My talents at the pool gave me an unprecedented confidence. Backed by my memories of Tarso and Fabio, and Carlo's caring presence at home, I felt different at school, also.
So much different that one of the cutest guys in my class --I don't remember his name at all -- whom I would have vowed was totally straight, had noticed me. He invited me to the back of the school, and there he kissed me, rubbing his erection against mine. He actually wanted me to go down him, but again I was not interested, not even in letting him go down on me, which he had proposed next -- I still felt my heart and my body belonged to Fabio, and by kissing those two boys I felt I was cheating on my pure recollections of him.
I then sensed I was a boy really different from the rest of them, and in a way, more feminine -- but I did not perceive that as bad any longer. I just realized how my feelings were more important to me than my body calls, my physical sensations. Even having been kissed twice in a short period of time, I felt my real connection was not to the boys that had aroused my body, but to Fabio, who had also and in first place given rise to my heart.
But that was only the softest, amusing part of the changes in my school life the holidays in the Apennines had brought. Carlo's commitment in making me join the swim team, actually believing that I was a good swimmer, had stimulated my self-confidence to a new level of empowerment.
I finally confronted the gang who bullied me.
Even though it was one against three. I couldn't tolerate them dragging me around anymore. When they tried it, I did not run away -- because that could have been another possible reaction. I resisted them. Not just once, but until they actually left me at peace, I fought them back. "You're gonna die!" they had shouted their threatens at me. But I had never felt more alive, once I believed I could react against the bullying. They ambushed me, and beat the crap out of me a couple of times, but even if I was always losing, I was so proud to fight back. Our fights ended with me on the floor, panting but not crying. And they hadn't been able to move me one inch from where I wanted to stay. At those moments, calling for strength, I thought of Fabio -- and of Tarso, too.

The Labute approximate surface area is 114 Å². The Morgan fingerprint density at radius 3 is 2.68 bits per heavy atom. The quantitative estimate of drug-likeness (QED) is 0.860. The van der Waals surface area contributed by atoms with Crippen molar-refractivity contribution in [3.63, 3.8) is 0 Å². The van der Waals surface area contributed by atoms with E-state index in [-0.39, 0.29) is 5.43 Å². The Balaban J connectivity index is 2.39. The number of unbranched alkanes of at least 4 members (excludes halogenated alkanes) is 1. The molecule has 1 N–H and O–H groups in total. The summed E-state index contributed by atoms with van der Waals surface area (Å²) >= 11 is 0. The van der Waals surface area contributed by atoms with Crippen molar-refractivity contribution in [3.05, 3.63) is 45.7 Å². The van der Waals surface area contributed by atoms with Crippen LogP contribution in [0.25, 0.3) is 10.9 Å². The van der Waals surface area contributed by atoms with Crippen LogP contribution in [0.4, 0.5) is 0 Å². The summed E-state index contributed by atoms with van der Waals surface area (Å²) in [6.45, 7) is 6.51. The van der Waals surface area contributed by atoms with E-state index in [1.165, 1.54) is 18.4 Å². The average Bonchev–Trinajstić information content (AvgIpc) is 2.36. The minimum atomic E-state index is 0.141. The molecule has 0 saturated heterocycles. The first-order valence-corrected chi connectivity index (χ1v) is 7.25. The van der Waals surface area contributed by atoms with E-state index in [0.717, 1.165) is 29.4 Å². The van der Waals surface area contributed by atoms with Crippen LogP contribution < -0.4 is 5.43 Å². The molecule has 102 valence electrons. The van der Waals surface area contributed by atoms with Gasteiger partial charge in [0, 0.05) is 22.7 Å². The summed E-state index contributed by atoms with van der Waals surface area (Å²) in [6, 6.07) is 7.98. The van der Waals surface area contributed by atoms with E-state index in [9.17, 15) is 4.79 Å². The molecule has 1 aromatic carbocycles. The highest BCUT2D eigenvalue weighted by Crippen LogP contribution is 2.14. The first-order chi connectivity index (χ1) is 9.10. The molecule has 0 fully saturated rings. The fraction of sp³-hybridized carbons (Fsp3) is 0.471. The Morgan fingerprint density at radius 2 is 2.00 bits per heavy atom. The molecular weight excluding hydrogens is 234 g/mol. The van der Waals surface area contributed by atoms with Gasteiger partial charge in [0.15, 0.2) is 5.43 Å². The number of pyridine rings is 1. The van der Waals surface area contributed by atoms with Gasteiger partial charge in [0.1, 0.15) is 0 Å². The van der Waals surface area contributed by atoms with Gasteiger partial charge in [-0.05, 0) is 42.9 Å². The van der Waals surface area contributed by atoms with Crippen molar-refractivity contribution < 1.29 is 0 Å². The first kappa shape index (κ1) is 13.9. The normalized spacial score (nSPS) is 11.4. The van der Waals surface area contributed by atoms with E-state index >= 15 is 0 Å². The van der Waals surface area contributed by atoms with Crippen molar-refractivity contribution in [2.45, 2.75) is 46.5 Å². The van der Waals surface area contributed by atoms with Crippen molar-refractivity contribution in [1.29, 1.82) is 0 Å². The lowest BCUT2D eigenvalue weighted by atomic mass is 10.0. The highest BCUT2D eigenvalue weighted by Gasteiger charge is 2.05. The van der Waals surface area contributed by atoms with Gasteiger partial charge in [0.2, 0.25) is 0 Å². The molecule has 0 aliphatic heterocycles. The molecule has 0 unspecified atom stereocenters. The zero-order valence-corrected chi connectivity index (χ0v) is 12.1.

And even though both being dead, that last night in Iceland I still felt their presence, and I thanked them for preparing my way to such a great love -- the love I felt for Fabrizio.
It was a magnificent starry night, as we drove back to our rented home in Iceland. I was glancing at Fabrizio and thinking of the love making session that awaited us -- our farewell to the house. The night was dark, but Fabrizio's eyes were gleaming as he looked back at me.
"You still haven't told me why your father left home. Will you share it with me?" Fabrizio had asked. His genuine interest in my story was another very touching declaration of love.
"Of course..." I was going to answer him.
"Oh my God! No! Laurent!" I heard Fabrizio screaming and I saw terror in his eyes, as he turned the steering wheel madly. I was looking at his beautiful face, thinking how lucky I was to have met him, and I didn't see it coming.
Sliding towards my side of the car, an enormous rock came tumbling down the mountain.
It had the shape of an immense tongue, edgy like a knife. It hit underneath the vehicle and almost split it in two.
We were lifted into the air. I recall the strange sensation of flying upside down, and I remember trying to glance towards Fabrizio from behind the airbag that squeezed me against my seat. Is this it? I thought, and I actually wanted to ask Fabrizio Is this how it ends, my love? But... he wasn't in the car... anymore?
With a deafening sound of retorted metal and shattered glasses, muting the crushing of bones and flesh being ripped, we hit the ground really hard, and I blacked out.
END of INTERLUDE ONE
Author's note (1): having been imported from a former version of the story, some of the comments below are dated previous to this post. Once the plot has not been altered, just the pagination, I am keeping them since they are very dear and precious to me.